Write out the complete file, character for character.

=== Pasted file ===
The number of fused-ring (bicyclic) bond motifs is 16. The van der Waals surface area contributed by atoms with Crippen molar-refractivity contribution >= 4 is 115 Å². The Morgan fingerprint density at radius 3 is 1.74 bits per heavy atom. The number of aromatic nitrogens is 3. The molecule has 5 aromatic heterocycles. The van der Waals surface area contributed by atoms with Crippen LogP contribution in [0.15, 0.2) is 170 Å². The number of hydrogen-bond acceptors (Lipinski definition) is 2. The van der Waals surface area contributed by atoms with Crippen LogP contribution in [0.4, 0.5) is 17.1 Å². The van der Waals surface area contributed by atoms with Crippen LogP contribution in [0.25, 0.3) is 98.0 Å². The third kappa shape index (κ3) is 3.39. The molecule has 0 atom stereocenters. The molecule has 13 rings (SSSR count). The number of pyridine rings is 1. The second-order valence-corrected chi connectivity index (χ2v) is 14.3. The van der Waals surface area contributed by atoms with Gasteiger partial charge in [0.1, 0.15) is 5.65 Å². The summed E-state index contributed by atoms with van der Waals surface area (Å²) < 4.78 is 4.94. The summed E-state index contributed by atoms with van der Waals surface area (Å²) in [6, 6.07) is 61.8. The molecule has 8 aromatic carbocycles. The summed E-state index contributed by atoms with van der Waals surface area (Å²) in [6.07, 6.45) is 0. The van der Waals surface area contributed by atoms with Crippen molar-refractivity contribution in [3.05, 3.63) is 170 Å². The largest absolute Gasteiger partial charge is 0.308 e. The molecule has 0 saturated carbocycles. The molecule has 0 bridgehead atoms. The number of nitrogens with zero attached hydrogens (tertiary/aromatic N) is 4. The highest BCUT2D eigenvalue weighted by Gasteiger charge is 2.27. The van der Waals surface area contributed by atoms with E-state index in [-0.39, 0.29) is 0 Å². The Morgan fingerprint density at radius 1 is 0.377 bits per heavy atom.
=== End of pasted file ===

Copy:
The number of fused-ring (bicyclic) bond motifs is 16. The van der Waals surface area contributed by atoms with Crippen molar-refractivity contribution >= 4 is 115 Å². The Morgan fingerprint density at radius 3 is 1.74 bits per heavy atom. The number of aromatic nitrogens is 3. The molecule has 5 aromatic heterocycles. The van der Waals surface area contributed by atoms with Crippen LogP contribution in [0.15, 0.2) is 170 Å². The number of hydrogen-bond acceptors (Lipinski definition) is 2. The van der Waals surface area contributed by atoms with Crippen LogP contribution in [0.4, 0.5) is 17.1 Å². The van der Waals surface area contributed by atoms with Crippen LogP contribution in [0.25, 0.3) is 98.0 Å². The third kappa shape index (κ3) is 3.39. The molecule has 0 atom stereocenters. The molecule has 13 rings (SSSR count). The number of pyridine rings is 1. The second-order valence-corrected chi connectivity index (χ2v) is 14.3. The van der Waals surface area contributed by atoms with Gasteiger partial charge in [0.1, 0.15) is 5.65 Å². The summed E-state index contributed by atoms with van der Waals surface area (Å²) < 4.78 is 4.94. The summed E-state index contributed by atoms with van der Waals surface area (Å²) in [6, 6.07) is 61.8. The molecule has 8 aromatic carbocycles. The summed E-state index contributed by atoms with van der Waals surface area (Å²) in [6.07, 6.45) is 0. The van der Waals surface area contributed by atoms with Crippen molar-refractivity contribution in [3.05, 3.63) is 170 Å². The largest absolute Gasteiger partial charge is 0.308 e. The molecule has 0 saturated carbocycles. The molecule has 0 bridgehead atoms. The number of nitrogens with zero attached hydrogens (tertiary/aromatic N) is 4. The highest BCUT2D eigenvalue weighted by Gasteiger charge is 2.27. The van der Waals surface area contributed by atoms with E-state index in [-0.39, 0.29) is 0 Å². The Morgan fingerprint density at radius 1 is 0.377 bits per heavy atom.